It’s been a while since I’ve felt as confident going into an Arsenal season as I do this year. That’s not because of any one thing, any big change from last year or even the last few years. A lot of little things are coming together, though, and the sum of their parts is making me feel pretty good about this team as the summer comes to a close.
The Gunners are coming off our second straight season in which we won a thing. Not a fake trophy like the Emirates Cup or a glorified friendly like the Community Shield or the Capital One Cup, but the FA Cup, a trophy that adults care about. It’s nice for improving the personality of the fanbase, and shutting up a few of the louder idiots in our midst. More important than just making my Twitter experience a little less painful, though, is the value of a team learning to win together. It’s no guarantee of future success, obviously, but it’s not nothing. It can take some pressure off, it gives (successful) big-game experience.
That kind of experience builds all the better when you have a solid core and can keep your team together from year to year and lo and behold, Arsenal doesn’t have any critical departures this year. Wojciech Szczesny is gone, to study abroad in Rome for a year, but aside from that nobody’s leaving who will be particularly missed. Lukas Podolski is gone, but he’s more Instagram account than man at this point. Abou Diaby’s gone, but he can only be considered to have been present for the past several years by the most generous of definitions of “present.” Ryo Miyaichi has also left. Do you know who he is? You probably do not, and with good reason.
Without a World Cup this summer, the mostly-European Arsenal squad has also had a full, legitimate preseason together. Training, friendlies, the whole nine yards. Alexis Sanchez and David Ospina haven’t been around due to the Copa America tournament, but that’s a far cry from last year, when it seemed like half the team was coming into training late. Ospina’s a backup, and Alexis is a freak of nature, so I don’t expect that either summer absence will be a huge deal going forward.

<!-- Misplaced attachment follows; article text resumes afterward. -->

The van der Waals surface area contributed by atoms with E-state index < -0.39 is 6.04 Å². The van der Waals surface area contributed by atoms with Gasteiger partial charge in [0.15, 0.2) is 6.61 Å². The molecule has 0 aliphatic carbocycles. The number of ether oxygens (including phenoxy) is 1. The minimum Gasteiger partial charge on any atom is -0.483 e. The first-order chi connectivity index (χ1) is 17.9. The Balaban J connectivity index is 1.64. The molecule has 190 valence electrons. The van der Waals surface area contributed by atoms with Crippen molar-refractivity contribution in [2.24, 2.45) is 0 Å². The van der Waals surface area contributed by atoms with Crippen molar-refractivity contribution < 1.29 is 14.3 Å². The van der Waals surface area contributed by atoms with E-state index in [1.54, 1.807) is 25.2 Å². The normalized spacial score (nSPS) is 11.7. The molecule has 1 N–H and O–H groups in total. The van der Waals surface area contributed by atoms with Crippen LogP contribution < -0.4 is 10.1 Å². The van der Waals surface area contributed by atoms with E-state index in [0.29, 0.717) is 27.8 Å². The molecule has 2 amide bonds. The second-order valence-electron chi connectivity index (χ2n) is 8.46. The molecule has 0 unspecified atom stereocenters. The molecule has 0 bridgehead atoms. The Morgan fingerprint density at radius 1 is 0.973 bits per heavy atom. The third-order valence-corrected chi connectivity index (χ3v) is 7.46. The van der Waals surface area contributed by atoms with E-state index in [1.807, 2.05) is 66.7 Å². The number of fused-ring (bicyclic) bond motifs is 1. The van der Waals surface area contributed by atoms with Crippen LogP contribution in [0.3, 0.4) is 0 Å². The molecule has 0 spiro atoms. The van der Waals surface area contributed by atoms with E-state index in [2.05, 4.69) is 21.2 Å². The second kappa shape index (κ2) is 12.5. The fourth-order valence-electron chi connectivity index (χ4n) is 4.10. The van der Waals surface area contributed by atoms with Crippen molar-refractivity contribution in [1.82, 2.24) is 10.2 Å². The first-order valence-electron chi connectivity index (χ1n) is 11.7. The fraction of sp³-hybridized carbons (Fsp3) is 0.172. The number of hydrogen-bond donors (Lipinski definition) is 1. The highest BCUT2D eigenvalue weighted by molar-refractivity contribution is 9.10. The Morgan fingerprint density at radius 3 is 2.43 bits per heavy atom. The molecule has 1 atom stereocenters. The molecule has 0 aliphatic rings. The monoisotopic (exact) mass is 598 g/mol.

Back to Szczesny. He’s a good goalkeeper, but not a great one. Luckily for Arsenal his departure coincides with the acquisition of a great goalkeeper, and one who you the reader know quite well! Petr Cech has only played a few games for Arsenal, and all friendlies, but his influence is already clear. Per Mertesacker and Laurent Koscielny are quite a good defensive partnership, which shouldn’t be a surprise as Arsenal conceded the third-fewest goals in the league last year, but with Cech behind them they look even a bit better so far. If Nacho Monreal and Hector Bellerin match their form from last year, I’d expect a slightly stingier Arsenal defense than last season.
That’s all internal stuff, but there’s one thing external to the club itself that leads me to think Arsenal can make a legitimate run at the title this year. There are a few good teams in the Premier League. Chelsea, obviously, more or less ran away with the league last year, Manchester City have too much money not to be good, and Manchester United have made some fine summer moves.
But as you’ve seen, I feel pretty good about this team. And despite what happened last season, I really don’t think there’s one team around that’s going to overpower the rest of the league this year. Any of the four could conceivably come out on top, and it’s probably going to be close until the end unless something strange goes down.
With this Arsenal team, as it stands today, actually winning the title’s probably just a bit out of reach. It’s a weird league - just look at Liverpool a couple of years ago - but if I had to bet money on it, I’d say Arsenal probably finish second. But there are still a few weeks left before the transfer window closes, and a holding midfielder or a world-class striker would change the whole ballgame. Either way, though, the whole of last season’s top four will have a fight on their hands.
We Ain't Got No History's 2015/16 season preview was edited by Joe Tweeds and designed by Graham MacAree. If you've enjoyed the work of the authors who generously donated their time to this project, please share with your friends and consider supporting The Chelsea Foundation as a way of saying thank you.Credits